For Immediate Release, April 21, 2009
Contact: Oscar Simpson, New Mexico Wildlife Federation, (505) 917-2134
Jeremy Nichols, WildEarth Guardians, (303) 437-7663
Erik Schlenker-Goodrich, Western Environmental Law Center, (575) 751-0351 x 137
Jay Lininger, Center for Biological Diversity, (928) 853-9929
Protest Filed Against Oil and Gas Leasing on New Mexico Public Lands
TAOS, N.M.— Allied conservationists and sportsmen today filed an administrative protest of a Bureau of Land Management oil and gas lease sale for New Mexico. The Bureau will offer 49 lease parcels, totaling 41,635 acres, on April 22, 2009 – Earth Day. The protest challenges the government’s failure to address global warming in its oil and gas leases.
“Global warming hurts wildlife, our rivers and streams, and our heritage. But it’s still business as usual: Lease first, think later,” said Oscar Simpson with the New Mexico Wildlife Federation. “BLM needs to get a plan in place to deal with the global warming issues directly tied to federal oil and natural gas leasing in New Mexico.”
Several other conservation and sportsmen groups, including Back Country Horsemen of New Mexico, Albuquerque Wildlife Federation, Sierra Club, and the Northern New Mexico Chapter of the Mule Deer Foundation expressed support for the challenge.
“The support we’re getting from these groups reflects a groundswell of concern that the combined impacts of global warming and oil and gas development aren’t doing wildlife any favors,” Simpson said.
On the heels of the Environmental Protection Agency’s April 17, 2009 endangerment finding that greenhouse gas emissions “threaten the public health and welfare of current and future generations,” the need for the federal government to address global warming is urgent. In New Mexico, oil and gas production contributes roughly 25 percent — and possibly more — of the state’s greenhouse gas emissions, second only to the electricity sector.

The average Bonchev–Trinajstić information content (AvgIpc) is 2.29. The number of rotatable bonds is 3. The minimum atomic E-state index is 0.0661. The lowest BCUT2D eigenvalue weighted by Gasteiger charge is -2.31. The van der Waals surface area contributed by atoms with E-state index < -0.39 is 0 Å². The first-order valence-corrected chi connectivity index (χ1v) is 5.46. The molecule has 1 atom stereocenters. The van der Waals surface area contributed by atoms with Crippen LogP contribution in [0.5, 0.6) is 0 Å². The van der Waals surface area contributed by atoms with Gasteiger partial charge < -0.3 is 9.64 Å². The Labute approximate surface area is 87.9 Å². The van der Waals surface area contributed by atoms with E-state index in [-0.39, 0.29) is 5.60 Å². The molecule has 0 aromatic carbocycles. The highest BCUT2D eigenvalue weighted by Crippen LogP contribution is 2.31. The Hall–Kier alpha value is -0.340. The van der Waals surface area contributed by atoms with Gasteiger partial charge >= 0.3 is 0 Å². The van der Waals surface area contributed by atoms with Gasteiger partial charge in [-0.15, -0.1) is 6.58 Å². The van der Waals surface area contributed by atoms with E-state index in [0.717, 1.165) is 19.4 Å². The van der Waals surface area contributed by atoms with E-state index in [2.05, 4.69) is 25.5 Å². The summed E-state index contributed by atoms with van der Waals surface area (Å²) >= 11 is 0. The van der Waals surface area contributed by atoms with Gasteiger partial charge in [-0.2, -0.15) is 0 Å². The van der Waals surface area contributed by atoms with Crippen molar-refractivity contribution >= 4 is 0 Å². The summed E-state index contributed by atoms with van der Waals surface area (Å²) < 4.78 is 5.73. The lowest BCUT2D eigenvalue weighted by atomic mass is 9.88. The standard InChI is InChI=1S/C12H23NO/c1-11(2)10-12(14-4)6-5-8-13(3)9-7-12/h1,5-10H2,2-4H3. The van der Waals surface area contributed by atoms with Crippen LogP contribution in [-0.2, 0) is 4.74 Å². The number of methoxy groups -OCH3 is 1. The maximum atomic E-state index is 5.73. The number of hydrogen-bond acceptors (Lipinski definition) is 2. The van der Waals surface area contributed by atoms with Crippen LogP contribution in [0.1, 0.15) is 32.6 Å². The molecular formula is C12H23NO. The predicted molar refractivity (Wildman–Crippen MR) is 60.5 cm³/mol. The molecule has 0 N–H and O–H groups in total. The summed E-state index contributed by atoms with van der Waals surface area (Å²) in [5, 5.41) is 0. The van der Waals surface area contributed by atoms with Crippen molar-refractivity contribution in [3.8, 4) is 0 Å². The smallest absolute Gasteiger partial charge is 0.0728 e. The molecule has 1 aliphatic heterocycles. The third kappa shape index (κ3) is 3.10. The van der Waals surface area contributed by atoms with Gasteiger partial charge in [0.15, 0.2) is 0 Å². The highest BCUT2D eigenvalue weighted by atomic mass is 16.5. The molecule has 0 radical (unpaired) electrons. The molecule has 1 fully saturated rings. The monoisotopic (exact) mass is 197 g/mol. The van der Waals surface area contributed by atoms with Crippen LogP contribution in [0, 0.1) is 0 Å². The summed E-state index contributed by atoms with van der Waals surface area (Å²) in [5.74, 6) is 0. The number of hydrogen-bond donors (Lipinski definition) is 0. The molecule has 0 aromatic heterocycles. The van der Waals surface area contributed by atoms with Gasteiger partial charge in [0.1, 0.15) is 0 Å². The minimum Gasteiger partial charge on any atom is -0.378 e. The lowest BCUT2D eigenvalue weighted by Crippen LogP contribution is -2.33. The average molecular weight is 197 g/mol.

“Methane emissions from gas production are one of the biggest sources. Natural gas may burn cleaner than coal, but leaks and dirty drilling practices in the production phase result in significant methane emissions to the atmosphere,” said Jeremy Nichols, director of climate and energy at WildEarth Guardians. “And methane’s global warming impact, molecule to molecule, is 25 times more potent than carbon dioxide.”
There are cost-efficient technologies to keep methane out of the atmosphere and in pipelines for use in homes, schools, and businesses. These technologies have already proven effective. In 2007, the Environmental Protection Agency estimated that its Natural Gas STAR program avoided annual greenhouse gas emissions equal to the amount emitted by 6.8 million passenger vehicles or 5 million homes per year, and added revenue of nearly $648 million in natural gas sales. But the program relies on industry self-regulation and has been hampered by the Bureau of Land Management’s failure to require these measures as a condition of owning a federal oil and gas lease.
“Fossil fuel combustion is producing a critical mass of greenhouse gases that has already shifted the planet’s climate system into dangerous territory,” said Jay Lininger, ecologist with the Center for Biological Diversity. “It’s a cruel irony that the Bureau of Land Management would lease more climate-threatening oil and gas on Earth Day.”